Where did this come from, this handing over of our female power? Was it after World War II when the women stepped aside from the jobs they did so well to let the resume working? Was when the men returned after the Revolutionary War and the War Between the States when woman after woman not only increased the income from the farms but found new crops and markets for those new crops?

More than anything (except for world peace, of course) I want to move past this, but obviously it’s something that remains stuck in my craw. For the record, no, I absolutely am not trying to change women who defer to men. That’s their choice to do or stop doing as they see fit. I recognize the deep and constant conditioning and imprinting on me, and I know that I’m an adult woman, perfectly capable of making my own decisions, cognitively aware of what’s going on. But regardless of years gone under my bridge, regardless of what my brain knows, I still feel the imprinting, and I feel it strongly . . . usually in the form of guilt for refusing to give my food to any man who is rude enough and pompous enough to expect me to; shame that I can’t be as nice and as generous as the women who preceded me in this family; and concern that I embarrass them with my repeated outbursts about handing over our power in ways large and small.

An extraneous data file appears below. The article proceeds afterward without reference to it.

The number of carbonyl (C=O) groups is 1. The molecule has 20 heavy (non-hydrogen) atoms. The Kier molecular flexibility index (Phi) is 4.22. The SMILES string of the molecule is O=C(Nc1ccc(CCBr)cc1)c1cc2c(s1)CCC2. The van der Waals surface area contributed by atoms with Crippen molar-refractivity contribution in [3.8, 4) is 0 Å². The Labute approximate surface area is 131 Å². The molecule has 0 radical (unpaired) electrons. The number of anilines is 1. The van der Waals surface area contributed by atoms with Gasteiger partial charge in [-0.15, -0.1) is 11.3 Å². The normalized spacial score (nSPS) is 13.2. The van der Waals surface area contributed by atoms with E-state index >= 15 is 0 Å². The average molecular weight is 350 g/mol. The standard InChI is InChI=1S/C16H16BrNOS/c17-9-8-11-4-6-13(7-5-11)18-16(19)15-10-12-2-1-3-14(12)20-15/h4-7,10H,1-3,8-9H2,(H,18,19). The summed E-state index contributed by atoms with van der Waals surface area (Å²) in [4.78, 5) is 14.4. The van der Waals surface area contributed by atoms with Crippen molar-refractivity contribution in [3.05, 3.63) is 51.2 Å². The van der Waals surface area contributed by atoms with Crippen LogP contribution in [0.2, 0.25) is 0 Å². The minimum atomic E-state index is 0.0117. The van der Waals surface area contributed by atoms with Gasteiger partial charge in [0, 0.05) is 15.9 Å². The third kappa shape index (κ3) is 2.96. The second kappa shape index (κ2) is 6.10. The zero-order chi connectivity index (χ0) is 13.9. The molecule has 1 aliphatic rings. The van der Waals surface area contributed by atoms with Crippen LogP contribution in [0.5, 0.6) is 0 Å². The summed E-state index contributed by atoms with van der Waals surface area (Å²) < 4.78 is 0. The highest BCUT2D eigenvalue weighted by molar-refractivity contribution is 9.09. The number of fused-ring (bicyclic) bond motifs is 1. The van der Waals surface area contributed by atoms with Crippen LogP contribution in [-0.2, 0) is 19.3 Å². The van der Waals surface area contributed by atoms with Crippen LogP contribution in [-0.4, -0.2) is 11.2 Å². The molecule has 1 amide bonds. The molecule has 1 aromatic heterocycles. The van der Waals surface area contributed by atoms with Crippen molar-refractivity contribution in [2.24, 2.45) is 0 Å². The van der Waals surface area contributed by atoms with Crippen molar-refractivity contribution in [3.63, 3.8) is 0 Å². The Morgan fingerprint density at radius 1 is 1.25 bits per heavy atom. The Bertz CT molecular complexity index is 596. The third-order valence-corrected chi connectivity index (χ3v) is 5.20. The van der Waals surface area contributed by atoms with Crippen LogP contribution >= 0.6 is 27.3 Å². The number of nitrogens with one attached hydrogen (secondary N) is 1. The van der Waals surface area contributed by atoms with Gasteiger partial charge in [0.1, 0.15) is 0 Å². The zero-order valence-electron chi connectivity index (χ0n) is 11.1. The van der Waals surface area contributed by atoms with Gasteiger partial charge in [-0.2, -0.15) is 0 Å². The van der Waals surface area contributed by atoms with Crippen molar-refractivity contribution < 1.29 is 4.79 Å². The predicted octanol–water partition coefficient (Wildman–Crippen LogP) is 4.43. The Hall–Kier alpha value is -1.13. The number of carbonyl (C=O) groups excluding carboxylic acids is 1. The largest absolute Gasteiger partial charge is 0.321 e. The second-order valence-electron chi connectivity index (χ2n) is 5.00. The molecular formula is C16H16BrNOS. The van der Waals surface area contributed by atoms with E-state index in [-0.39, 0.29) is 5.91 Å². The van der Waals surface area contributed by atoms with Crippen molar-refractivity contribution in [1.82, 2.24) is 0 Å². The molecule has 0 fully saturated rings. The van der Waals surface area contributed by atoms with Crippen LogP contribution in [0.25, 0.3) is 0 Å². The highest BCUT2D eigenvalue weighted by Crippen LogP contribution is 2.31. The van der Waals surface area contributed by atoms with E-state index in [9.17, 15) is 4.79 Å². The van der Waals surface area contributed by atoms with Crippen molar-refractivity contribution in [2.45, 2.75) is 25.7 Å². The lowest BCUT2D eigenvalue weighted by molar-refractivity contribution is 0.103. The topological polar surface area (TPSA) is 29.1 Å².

Two days ago, Angela Kelsey wrote about provenance – such a lovely word referring to the chain of ownership of a work of art. She notes her own provenance (because let’s face it: life is art) and closes with her hope that the final entry of her provenance will be herself. Her own name. Her post is the spark that got me pondering this . . . again . . . but this time by stitching the two plates of peas, I stayed with this agitation long enough to realize that at the heart of my continued agitation is the aforementioned guilt and shame and embarrassment. I, too, want to add my name to my life’s provenance, and I want to do it resolutely without a trace of doubt or sticky residue. Now I know what to work on, that I’m certain that I’m really not continuing to flog a dead horse, I’ll set about plucking out the guilt, embarrassment, and shame – and I will do it, too, then I’ll complete my provenance by adding my own name: Wholly Jeanne.

And frame it. The whole damn thing.

by the power invested in me, i now pronounce . . .

Becomingwhole

a rash
on my back.
pain
excruciating pain
intermittently,
thank goodness.
burning
itching
feeling of
general malaise.
headache
fever
tiredness
pain –
did i mention pain?

i read a book –
totally unrelated –
and note a sentence
about how this man
had endured a